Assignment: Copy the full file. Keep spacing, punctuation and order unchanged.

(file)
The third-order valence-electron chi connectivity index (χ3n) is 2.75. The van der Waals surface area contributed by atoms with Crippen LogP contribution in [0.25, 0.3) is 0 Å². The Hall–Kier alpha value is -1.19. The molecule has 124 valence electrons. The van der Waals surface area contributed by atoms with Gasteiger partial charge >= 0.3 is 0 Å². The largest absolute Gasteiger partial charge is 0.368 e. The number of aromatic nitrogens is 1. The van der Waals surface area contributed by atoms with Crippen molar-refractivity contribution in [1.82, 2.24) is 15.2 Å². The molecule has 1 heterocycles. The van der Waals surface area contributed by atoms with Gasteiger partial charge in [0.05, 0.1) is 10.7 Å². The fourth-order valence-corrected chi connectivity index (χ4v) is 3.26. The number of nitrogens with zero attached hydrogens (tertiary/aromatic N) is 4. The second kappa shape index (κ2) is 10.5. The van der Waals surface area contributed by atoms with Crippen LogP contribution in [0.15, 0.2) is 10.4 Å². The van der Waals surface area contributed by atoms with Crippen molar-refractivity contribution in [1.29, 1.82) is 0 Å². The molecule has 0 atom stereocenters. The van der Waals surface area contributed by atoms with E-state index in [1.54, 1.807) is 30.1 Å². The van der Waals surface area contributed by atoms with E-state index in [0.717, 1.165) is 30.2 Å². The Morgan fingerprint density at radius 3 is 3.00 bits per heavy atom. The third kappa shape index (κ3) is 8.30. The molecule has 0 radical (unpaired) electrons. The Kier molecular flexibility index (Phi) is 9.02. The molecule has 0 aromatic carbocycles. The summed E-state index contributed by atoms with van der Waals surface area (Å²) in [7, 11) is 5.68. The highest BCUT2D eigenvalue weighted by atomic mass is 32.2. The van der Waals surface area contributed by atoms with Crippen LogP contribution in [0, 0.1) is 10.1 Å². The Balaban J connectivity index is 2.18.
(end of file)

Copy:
The third-order valence-electron chi connectivity index (χ3n) is 2.75. The van der Waals surface area contributed by atoms with Crippen LogP contribution in [0.25, 0.3) is 0 Å². The Hall–Kier alpha value is -1.19. The molecule has 124 valence electrons. The van der Waals surface area contributed by atoms with Gasteiger partial charge >= 0.3 is 0 Å². The largest absolute Gasteiger partial charge is 0.368 e. The number of aromatic nitrogens is 1. The van der Waals surface area contributed by atoms with Crippen molar-refractivity contribution in [1.82, 2.24) is 15.2 Å². The molecule has 1 heterocycles. The van der Waals surface area contributed by atoms with Gasteiger partial charge in [0.05, 0.1) is 10.7 Å². The fourth-order valence-corrected chi connectivity index (χ4v) is 3.26. The number of nitrogens with zero attached hydrogens (tertiary/aromatic N) is 4. The second kappa shape index (κ2) is 10.5. The van der Waals surface area contributed by atoms with Crippen LogP contribution in [0.15, 0.2) is 10.4 Å². The van der Waals surface area contributed by atoms with Crippen molar-refractivity contribution in [1.29, 1.82) is 0 Å². The molecule has 0 atom stereocenters. The van der Waals surface area contributed by atoms with E-state index in [1.54, 1.807) is 30.1 Å². The van der Waals surface area contributed by atoms with E-state index in [0.717, 1.165) is 30.2 Å². The Morgan fingerprint density at radius 3 is 3.00 bits per heavy atom. The third kappa shape index (κ3) is 8.30. The molecule has 0 radical (unpaired) electrons. The Kier molecular flexibility index (Phi) is 9.02. The molecule has 0 aromatic carbocycles. The summed E-state index contributed by atoms with van der Waals surface area (Å²) in [7, 11) is 5.68. The highest BCUT2D eigenvalue weighted by atomic mass is 32.2. The van der Waals surface area contributed by atoms with Crippen LogP contribution in [0, 0.1) is 10.1 Å². The Balaban J connectivity index is 2.18.